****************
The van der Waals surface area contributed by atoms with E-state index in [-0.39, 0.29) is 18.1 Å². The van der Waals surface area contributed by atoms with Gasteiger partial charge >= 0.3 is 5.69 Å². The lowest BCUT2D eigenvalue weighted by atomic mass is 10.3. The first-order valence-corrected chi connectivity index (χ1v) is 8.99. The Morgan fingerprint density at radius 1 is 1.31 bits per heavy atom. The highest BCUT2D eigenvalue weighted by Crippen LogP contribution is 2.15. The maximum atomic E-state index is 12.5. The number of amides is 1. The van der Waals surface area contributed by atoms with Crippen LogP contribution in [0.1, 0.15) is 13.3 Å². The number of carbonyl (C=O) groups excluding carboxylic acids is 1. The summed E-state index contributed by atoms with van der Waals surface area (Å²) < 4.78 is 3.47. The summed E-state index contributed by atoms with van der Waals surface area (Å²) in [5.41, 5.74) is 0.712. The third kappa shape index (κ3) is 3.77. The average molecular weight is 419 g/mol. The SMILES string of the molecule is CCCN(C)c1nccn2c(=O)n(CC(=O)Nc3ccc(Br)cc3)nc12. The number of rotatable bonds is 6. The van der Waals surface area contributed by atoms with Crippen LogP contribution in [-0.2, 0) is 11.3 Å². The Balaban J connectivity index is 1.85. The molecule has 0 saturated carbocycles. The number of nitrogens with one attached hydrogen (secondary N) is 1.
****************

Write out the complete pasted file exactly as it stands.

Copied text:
The van der Waals surface area contributed by atoms with E-state index in [-0.39, 0.29) is 18.1 Å². The van der Waals surface area contributed by atoms with Gasteiger partial charge >= 0.3 is 5.69 Å². The lowest BCUT2D eigenvalue weighted by atomic mass is 10.3. The first-order valence-corrected chi connectivity index (χ1v) is 8.99. The Morgan fingerprint density at radius 1 is 1.31 bits per heavy atom. The highest BCUT2D eigenvalue weighted by Crippen LogP contribution is 2.15. The maximum atomic E-state index is 12.5. The number of amides is 1. The van der Waals surface area contributed by atoms with Crippen LogP contribution in [0.1, 0.15) is 13.3 Å². The number of carbonyl (C=O) groups excluding carboxylic acids is 1. The summed E-state index contributed by atoms with van der Waals surface area (Å²) < 4.78 is 3.47. The summed E-state index contributed by atoms with van der Waals surface area (Å²) in [5.41, 5.74) is 0.712. The third kappa shape index (κ3) is 3.77. The average molecular weight is 419 g/mol. The SMILES string of the molecule is CCCN(C)c1nccn2c(=O)n(CC(=O)Nc3ccc(Br)cc3)nc12. The number of rotatable bonds is 6. The van der Waals surface area contributed by atoms with Crippen LogP contribution in [-0.2, 0) is 11.3 Å². The Balaban J connectivity index is 1.85. The molecule has 0 saturated carbocycles. The number of nitrogens with one attached hydrogen (secondary N) is 1.